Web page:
Differences between handmaids tale book and show
You are being redirectedThis post contains spoilers about The Handmaid's Tale season one. Cellphones and Uber exist on the show. Serena Joy and the Commander are much younger on the show. Serena Joy is responsible for coming up with Gilead, maybe. Through flashbacks in episode six, we learn that she was forced to give way to the Commander to take credit for the creation of Gilead. There's a salvaging scene early on.
27 major changes 'The Handmaid's Tale' show made from the original dystopian book
Spoilers follow, of course. The show: Also set in what appears to be Cambridge, but in the present day or a time very close to it. In one scene, Offred makes a reference to Uber. The show: At the end of the first episode, Offred reveals her secret, forbidden name via inner monologue, and it is indeed June. The book: Gilead is overtly racist as well as sexist.
But Atwood wrote the book on a typewriter in ; much has changed since then, both technologically and socially. And so the show has updated itself to reflect the current times. There are more non-white and gay characters. And everyone has a smartphone. Other changes are more logistic or cinematic in nature: Serena Joy is younger than she is in the book, and, controversially, Offred reveals her real name. When handmaids move to a new house, they take on the names of their masters.
Even if the show is taking a few liberties with our favourite book. To say that the first two hours were heart-wrenching would be an understatement. Like, holy heck. Even if it looks as though her only friend, Ofglen Alexis Bledel , is gone for good. In it, she mentions a bunch of names that the women would whisper to each other, late at night when they were supposed to be sleeping. Offred saw her once, in an instructional video they showed at the Red Centre, and by the time we meet her in the book her mom is presumed dead. Speaking of missing characters, where is Cora?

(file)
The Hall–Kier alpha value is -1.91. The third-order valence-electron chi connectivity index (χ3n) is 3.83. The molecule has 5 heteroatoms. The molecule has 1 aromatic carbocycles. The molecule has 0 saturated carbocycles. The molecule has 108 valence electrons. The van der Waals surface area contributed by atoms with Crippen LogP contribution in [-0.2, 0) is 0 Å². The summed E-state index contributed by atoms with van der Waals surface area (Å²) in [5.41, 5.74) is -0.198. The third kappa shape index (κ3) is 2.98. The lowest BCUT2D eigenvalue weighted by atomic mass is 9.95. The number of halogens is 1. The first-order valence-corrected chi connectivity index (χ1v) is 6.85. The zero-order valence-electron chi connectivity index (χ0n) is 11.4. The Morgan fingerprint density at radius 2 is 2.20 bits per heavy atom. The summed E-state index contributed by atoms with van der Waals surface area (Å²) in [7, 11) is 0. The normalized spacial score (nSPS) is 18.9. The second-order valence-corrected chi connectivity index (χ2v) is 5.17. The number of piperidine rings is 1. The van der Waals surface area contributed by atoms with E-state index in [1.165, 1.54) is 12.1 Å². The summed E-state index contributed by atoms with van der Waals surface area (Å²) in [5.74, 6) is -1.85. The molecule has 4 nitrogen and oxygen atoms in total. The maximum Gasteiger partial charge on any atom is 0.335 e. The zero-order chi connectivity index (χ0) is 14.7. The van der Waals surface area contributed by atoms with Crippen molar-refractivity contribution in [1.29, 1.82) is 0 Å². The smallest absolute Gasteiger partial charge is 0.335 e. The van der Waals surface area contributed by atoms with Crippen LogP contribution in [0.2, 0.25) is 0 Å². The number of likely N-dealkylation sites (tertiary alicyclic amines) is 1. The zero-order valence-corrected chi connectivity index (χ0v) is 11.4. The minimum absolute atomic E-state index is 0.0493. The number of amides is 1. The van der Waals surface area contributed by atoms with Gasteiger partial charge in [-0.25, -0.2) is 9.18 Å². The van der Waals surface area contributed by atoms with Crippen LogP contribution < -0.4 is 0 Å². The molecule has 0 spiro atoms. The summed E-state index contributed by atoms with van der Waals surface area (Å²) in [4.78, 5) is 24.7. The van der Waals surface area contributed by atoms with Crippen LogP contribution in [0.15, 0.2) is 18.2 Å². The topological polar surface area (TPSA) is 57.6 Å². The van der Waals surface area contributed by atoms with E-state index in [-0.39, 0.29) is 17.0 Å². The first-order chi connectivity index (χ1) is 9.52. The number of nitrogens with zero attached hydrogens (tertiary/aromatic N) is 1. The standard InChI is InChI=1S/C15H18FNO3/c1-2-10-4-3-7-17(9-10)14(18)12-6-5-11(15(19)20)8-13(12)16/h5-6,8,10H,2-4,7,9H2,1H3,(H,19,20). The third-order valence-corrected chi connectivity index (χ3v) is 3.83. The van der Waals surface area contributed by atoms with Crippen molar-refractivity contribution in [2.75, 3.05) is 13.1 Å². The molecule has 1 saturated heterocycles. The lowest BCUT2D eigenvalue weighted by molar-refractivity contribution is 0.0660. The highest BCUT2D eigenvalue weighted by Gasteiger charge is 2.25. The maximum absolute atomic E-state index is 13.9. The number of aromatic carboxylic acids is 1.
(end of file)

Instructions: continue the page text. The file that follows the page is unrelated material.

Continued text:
Starring Elizabeth Moss , Samira Wiley , and Alexis Bledel , the show takes audiences into a harrowing world that feels almost too close to home. Showrunner and executive producer Bruce Miller took the lead on adapting Atwood's novel , and has made some significant changes along the way. Miller went on to explain why he thought Offred needed another name. In the book, a newscaster refers to the "resettlement of the Children of Ham" in the Dakotas. This phrase recalls r acist ideologies from the 19th century, which claimed that black people were descendants from the biblical figure Ham, who was cursed and forced into servitude.
With my first reading, for whatever reason, I had a very obscure picture of the world Atwood was writing about. But, after watching the series, I was able to really picture the world of Gilead, and it made me want to understand it better. So I decided to revisit the book, and I re-read it while watching the show. It completely changed my opinion of the novel, and now I love a book that I once hated. Though both are important and relevant , they have different missions and different lessons.